Like a made man, Fred was connected. If he didn’t know the answer, he knew a friend who was an expert in the field. He introduced me to his entire world of music scholars. Steven Feld, John Blacking, on and on…
We appeared many times at speaking events and it was easy to talk to him about anything music related. He had a way of allowing his knowledge to be known without the usual scholarly crow job. He would lead me back on track gently if I became overstated in my enthusiasm or just plain wrong. I was the very good student, totally motivated and on a common course with Fred. He was an explorer, I was an explorer, and he liked difficult tasks, as did I. We could spend two weeks at the Musée de l'Homme, or the Bishop in Hawaii or at the Bancroft in Berkeley. We both liked the chase; we liked the adrenaline of opening a personal diary of the man who used the talking machine for the first time in the field in 1890. We had the white gloves, we knew our subject and now we see and study his diary. When the national archive produced the diary, Fred calmly glanced at me and there was this smile that said it all. Not a big smile, just a corner of the mouth smile, which says so much more.
I remember our time in Hawaii, at the bishop museum. The curator was Betty Tartar. The major recorded collection was in ruins, in metal gym like lockers just rotting away from the seaborne climate. He was a musical activist as well. He understood the business of music as he had given classes from all the angles of our world. This is the sort of stuff that NEEDS fighting for he would say.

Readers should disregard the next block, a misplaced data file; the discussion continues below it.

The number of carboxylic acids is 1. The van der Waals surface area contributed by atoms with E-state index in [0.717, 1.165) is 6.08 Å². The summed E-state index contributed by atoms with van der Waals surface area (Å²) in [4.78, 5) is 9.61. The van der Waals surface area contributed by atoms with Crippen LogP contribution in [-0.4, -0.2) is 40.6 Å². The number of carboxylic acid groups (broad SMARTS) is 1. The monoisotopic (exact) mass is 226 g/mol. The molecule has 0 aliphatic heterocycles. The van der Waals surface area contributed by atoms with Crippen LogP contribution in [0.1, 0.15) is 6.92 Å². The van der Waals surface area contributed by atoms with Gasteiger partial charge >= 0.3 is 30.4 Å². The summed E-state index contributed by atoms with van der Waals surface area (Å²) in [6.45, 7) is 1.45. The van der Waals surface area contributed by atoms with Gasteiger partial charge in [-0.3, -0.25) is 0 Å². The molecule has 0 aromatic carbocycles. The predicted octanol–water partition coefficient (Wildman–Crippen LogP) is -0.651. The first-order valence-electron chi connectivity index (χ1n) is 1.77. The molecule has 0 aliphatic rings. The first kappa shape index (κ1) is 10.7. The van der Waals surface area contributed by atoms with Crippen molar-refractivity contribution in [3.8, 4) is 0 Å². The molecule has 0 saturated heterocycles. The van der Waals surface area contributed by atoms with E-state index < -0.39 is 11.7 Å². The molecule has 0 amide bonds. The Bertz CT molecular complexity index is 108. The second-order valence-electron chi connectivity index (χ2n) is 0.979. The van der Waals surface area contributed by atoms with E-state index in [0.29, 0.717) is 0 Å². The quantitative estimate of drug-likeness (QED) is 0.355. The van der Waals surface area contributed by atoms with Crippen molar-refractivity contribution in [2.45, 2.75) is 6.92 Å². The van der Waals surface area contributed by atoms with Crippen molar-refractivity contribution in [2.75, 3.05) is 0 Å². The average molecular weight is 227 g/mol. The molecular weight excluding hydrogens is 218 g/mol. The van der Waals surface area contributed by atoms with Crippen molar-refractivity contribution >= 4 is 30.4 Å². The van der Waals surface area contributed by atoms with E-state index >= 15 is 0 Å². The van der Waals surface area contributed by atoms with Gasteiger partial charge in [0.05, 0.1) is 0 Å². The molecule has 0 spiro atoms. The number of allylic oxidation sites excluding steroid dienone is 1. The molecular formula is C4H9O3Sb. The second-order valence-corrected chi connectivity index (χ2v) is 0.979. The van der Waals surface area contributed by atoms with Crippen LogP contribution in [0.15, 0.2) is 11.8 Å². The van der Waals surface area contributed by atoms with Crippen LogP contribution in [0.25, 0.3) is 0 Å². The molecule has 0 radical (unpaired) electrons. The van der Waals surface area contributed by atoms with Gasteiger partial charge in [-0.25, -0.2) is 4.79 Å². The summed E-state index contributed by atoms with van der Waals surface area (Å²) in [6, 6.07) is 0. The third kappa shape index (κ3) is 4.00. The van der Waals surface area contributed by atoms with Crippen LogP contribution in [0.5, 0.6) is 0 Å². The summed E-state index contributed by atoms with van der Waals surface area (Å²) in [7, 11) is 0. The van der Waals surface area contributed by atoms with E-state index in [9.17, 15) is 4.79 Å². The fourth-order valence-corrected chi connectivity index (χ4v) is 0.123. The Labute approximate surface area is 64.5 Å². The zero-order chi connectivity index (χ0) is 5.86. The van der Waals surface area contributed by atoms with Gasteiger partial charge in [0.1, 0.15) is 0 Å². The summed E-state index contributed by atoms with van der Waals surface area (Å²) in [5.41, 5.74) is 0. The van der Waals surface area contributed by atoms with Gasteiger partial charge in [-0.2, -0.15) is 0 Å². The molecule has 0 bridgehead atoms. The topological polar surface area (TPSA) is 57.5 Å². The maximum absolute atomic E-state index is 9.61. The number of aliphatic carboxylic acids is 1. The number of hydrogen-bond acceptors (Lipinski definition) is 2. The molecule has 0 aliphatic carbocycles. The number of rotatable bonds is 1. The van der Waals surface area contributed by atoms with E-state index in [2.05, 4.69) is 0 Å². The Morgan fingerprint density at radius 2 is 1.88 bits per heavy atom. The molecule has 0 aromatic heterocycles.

Recordings he believed preserved the voice and soul of communities, and they should be able to hear their musical heritage in new recordings sonically bathed and properly preserved. Fred became the ethnomusicology consultant for my entire series of recordings from around the world. Without Fred there would never have been an “Endangered Music Project” at the Library of Congress. All of the recordings from this collection now reside with Smithsonian Folkways Recordings.
The preservation of our musical legacy was primary. Not only to record but to give access to. Fred, like Percy Grainger before him, believed that the world’s best music should be put into circulation. He was not talking about art music, classical music; he was talking about the world’s music.
He became an expert in “sound marks”, being called by the courts to identify claims of ownership of music and intellectual property. He morphed from the bedrock scholar to the clear informed voice of modern scholar/lover of sound.
I often wondered if any of his students really knew how brilliant Fred was. He was an unassuming, quiet, soft, not a self-promotional kind of guy. He had 400 students in a serious music class transfixed on the inner workings of the idea that music was a miniature, a model of the workings of the entire universe. Pythagoras would have made a perfect dinner guest for us.